Day 2
8 May 2005

Please note that text in red indicates comments and changes to the original 2005 text that I made in June 2008. Enjoy!

Strangely, "day" two never really started. At least, not like normal days. You see, on the flight over to Germany, all of us "lost" six hours of time, so instead of being 4:15 AM when we landed, it was, in actuality, 10:15 AM, give or take a little. I had great difficulty with this--I had been accustomed to going to bed at 2:30-3:30 AM. Now that I was in Germany, I was getting up about the same time I used to be going to bed! Needless to say, because I didn't sleep much on the plane, I was very, very tired all day long. Ah, jetlag.

A little tired, but not much worse for wear.

Eventually, all of us made it to Germany and we found each other at the proper terminal in Munich. At that point, it was our immense pleasure to wait on the German students who were bringing a bus to pick us up in. I spent some of this time learning about the features that my camera (Canon Powershot SD400) has. For instance, my camera's display screen can be used as a clock, if you hold the proper buttons down. I have since (it's Friday the 13th now) forgotten how to do this. Heh. I still have no idea how to do this, but at this point, it doesn't matter--I recently (June 2008) broke the screen on my poor little camera. Oops!

One of the first signs welcoming us to Germany.

Eventually the German students came to get us, and we all piled into this small-ish bus. There was a storage compartment under the bus, but we had more luggage than it could hold, so we had to "carry on" some massive pieces of our luggage onto the bus, which made seating tight. The German students seemed to enjoy having us, but we were really unsure about what was supposed to happen--I had never met people from Germany before (Oh noes! So weird!). The students (only a fraction of the ones we would come to know) introduced themselves and we were on our way.

The architecure between the terminals was really stunning. Wow.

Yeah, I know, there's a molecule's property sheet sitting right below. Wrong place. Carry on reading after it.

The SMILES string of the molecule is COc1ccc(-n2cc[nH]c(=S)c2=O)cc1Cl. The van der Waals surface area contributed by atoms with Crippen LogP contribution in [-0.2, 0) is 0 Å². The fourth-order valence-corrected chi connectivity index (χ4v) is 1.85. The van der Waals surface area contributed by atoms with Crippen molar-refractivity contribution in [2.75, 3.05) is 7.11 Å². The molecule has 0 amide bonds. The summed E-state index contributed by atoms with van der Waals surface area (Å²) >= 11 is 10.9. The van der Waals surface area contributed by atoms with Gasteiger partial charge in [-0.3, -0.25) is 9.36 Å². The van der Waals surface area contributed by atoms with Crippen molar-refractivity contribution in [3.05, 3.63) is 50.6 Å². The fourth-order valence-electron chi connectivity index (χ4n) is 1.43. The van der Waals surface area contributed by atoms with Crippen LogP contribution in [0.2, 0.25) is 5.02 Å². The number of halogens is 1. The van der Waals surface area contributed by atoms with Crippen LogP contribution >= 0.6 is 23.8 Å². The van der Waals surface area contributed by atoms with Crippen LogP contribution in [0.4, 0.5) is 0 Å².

Before too long (45-60 minutes), we arrived in Augsburg, at the Hotel Garni. I was assigned a room with Peter McKeon on the 4th floor--we had to walk up all of the stairs in order to put our things away. After the way my legs were feeling, it wasn't fun to have to do this. To the right of us, Claudia and Jamie share a room. To our left, John Hulland is by himself in a room. John encouraged us to not fall asleep until at least 8 PM, so we all resolved to get out and see Augsburg for the first time. I needed to go to the ATM and to find wireless internet (if possible), so convincing myself not to just fall into a pile wasn't difficult. Peter, John, Jamie, maybe someone else, and I all decided to head off. We found a bank with an ATM where my Visa card would enable me to grab some euros. I ended up getting a killer exchange rate: I paid only $128.44 for my 100 euros. Not bad, eh? I was kind of worried about getting a massive fine from the bank (it wasn't a PNC ATM!), but I found out later that I didn't--I only paid $3.50 for this convenience. When factored into the price of the euros themselves, my final exchange rate was $131.94. I survived. I will (and did) do this again when I go abroad.

One of my first glimpses of what was to become my home for the next two weeks. Notice the sweet car--I sure did!